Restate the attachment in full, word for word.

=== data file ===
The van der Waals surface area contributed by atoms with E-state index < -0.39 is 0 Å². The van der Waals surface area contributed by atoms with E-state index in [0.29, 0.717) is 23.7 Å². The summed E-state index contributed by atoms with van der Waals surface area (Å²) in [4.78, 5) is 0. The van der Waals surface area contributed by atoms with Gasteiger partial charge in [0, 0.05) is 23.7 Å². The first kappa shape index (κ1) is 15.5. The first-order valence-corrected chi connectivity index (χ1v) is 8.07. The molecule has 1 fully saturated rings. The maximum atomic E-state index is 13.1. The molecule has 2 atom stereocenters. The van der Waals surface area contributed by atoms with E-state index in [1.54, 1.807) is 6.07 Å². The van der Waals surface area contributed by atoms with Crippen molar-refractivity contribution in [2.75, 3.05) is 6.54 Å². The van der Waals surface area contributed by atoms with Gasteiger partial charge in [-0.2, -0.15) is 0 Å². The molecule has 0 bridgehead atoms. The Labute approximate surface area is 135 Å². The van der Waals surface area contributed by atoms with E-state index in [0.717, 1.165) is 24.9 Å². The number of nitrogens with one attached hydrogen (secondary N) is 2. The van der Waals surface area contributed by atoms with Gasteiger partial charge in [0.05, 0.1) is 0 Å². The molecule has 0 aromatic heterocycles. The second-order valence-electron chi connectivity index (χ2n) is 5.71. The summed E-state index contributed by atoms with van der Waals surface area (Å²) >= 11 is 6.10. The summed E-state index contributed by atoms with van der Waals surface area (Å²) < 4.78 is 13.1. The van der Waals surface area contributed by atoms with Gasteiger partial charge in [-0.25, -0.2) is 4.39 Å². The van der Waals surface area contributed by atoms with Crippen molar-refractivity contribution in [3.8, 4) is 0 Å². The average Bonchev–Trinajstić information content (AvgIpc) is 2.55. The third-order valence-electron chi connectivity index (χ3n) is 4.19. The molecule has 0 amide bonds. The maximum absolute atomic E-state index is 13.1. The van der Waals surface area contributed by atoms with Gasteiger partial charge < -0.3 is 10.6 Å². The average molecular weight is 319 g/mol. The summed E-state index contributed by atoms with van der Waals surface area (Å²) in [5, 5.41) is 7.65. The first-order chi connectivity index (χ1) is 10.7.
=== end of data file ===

The van der Waals surface area contributed by atoms with E-state index < -0.39 is 0 Å². The van der Waals surface area contributed by atoms with E-state index in [0.29, 0.717) is 23.7 Å². The summed E-state index contributed by atoms with van der Waals surface area (Å²) in [4.78, 5) is 0. The van der Waals surface area contributed by atoms with Gasteiger partial charge in [0, 0.05) is 23.7 Å². The first kappa shape index (κ1) is 15.5. The first-order valence-corrected chi connectivity index (χ1v) is 8.07. The molecule has 1 fully saturated rings. The maximum atomic E-state index is 13.1. The molecule has 2 atom stereocenters. The van der Waals surface area contributed by atoms with E-state index in [1.54, 1.807) is 6.07 Å². The van der Waals surface area contributed by atoms with Crippen molar-refractivity contribution in [2.75, 3.05) is 6.54 Å². The van der Waals surface area contributed by atoms with Gasteiger partial charge in [-0.2, -0.15) is 0 Å². The molecule has 0 bridgehead atoms. The Labute approximate surface area is 135 Å². The van der Waals surface area contributed by atoms with E-state index in [0.717, 1.165) is 24.9 Å². The number of nitrogens with one attached hydrogen (secondary N) is 2. The van der Waals surface area contributed by atoms with Gasteiger partial charge in [0.05, 0.1) is 0 Å². The molecule has 0 aromatic heterocycles. The second-order valence-electron chi connectivity index (χ2n) is 5.71. The summed E-state index contributed by atoms with van der Waals surface area (Å²) >= 11 is 6.10. The summed E-state index contributed by atoms with van der Waals surface area (Å²) < 4.78 is 13.1. The van der Waals surface area contributed by atoms with Gasteiger partial charge in [-0.25, -0.2) is 4.39 Å². The van der Waals surface area contributed by atoms with Crippen molar-refractivity contribution in [3.8, 4) is 0 Å². The average Bonchev–Trinajstić information content (AvgIpc) is 2.55. The third-order valence-electron chi connectivity index (χ3n) is 4.19. The molecule has 0 amide bonds. The maximum absolute atomic E-state index is 13.1. The van der Waals surface area contributed by atoms with Gasteiger partial charge < -0.3 is 10.6 Å². The average molecular weight is 319 g/mol. The summed E-state index contributed by atoms with van der Waals surface area (Å²) in [5, 5.41) is 7.65. The first-order chi connectivity index (χ1) is 10.7.